Some of the people noticed Isham on the steps and ran to him, many of them already consumed as balls of flame. They caught the rest of the desperate people on fire as they all ran to the steps of the temple, none making it up the last stair before they perished, their life extinguished to feed the hungering flame.

“Grandness Isham!” One of the priests said behind him. Isham turned to the boy with wild eyes full of fear and anguish.

“Run inside! Protect those within! Something can still be saved!” Isham shouted to the boy, pushing him back into the temple. Isham whirled back around to watch the chaos, unable to decide what to do.

Only there was no chaos.

“Grandess Isham? Are you okay?” Said a different voice this time. Cardinal Beydif walked up behind him and put a hand on his shoulder. Isham wanted to turn to the woman and ask her how she wasn’t concerned by the fires, but there were none there.

People walked before the temple, some moving wares and preparing shops, most staring in confusion up towards the doors that had opened much too early in the day. No, Isham realized, they were staring at him, concern painting many of their faces.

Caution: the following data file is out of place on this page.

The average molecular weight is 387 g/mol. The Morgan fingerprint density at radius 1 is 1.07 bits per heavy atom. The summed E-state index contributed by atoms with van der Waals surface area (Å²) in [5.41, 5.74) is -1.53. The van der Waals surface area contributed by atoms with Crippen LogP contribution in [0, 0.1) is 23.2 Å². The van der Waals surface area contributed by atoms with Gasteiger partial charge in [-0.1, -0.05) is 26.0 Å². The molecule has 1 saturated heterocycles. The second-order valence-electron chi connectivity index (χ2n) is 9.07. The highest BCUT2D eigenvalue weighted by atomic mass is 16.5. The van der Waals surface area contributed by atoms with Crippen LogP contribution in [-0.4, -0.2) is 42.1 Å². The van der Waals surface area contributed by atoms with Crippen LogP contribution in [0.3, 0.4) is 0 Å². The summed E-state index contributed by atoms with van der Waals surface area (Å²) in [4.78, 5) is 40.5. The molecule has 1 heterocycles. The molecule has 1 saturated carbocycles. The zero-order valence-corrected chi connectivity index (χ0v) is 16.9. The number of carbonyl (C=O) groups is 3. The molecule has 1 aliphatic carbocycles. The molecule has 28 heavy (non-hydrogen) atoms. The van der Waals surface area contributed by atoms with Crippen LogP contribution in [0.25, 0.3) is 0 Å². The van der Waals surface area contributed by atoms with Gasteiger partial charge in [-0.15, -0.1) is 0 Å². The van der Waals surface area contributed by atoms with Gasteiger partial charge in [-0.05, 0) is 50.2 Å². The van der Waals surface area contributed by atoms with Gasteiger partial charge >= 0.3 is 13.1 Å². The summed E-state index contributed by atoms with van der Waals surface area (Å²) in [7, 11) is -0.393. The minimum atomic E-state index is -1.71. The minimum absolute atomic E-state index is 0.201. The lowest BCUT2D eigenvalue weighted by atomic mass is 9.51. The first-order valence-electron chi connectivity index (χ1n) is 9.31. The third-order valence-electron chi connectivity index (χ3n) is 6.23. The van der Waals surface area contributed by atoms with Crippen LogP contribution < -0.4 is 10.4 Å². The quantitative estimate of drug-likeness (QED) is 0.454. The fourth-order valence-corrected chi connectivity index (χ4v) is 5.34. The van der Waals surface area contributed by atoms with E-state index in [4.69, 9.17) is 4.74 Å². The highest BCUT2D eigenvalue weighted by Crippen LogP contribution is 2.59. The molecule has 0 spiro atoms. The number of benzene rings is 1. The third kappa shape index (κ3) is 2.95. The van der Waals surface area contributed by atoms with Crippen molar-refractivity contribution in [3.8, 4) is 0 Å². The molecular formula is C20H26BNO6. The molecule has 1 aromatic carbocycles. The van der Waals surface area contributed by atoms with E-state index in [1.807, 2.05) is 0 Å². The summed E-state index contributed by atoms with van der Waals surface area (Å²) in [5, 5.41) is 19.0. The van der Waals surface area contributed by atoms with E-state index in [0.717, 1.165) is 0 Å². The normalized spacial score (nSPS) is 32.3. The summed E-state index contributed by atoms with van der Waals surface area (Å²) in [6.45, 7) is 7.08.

Isham breathed heavily, trying his best to suck in deep and soothing breaths, but only managed to do so after he’d sat on the front step. A short time later the Cardinal set next to him and rest a hand on his shoulder.

“I take it all is not well?” She asked him, concern creasing her brow.

“I…” Isham trailed off as his gaze fell to the far distance of the horizon. Before long he stood, motioning to his cardinal to come join him. They both walked to the backroom where the door had been shut again.

“I closed it before coming to check on you. One of the trainees came to get me when they saw you dash, and I figured it was important if you didn’t close the sacred door at the end of your prayer.”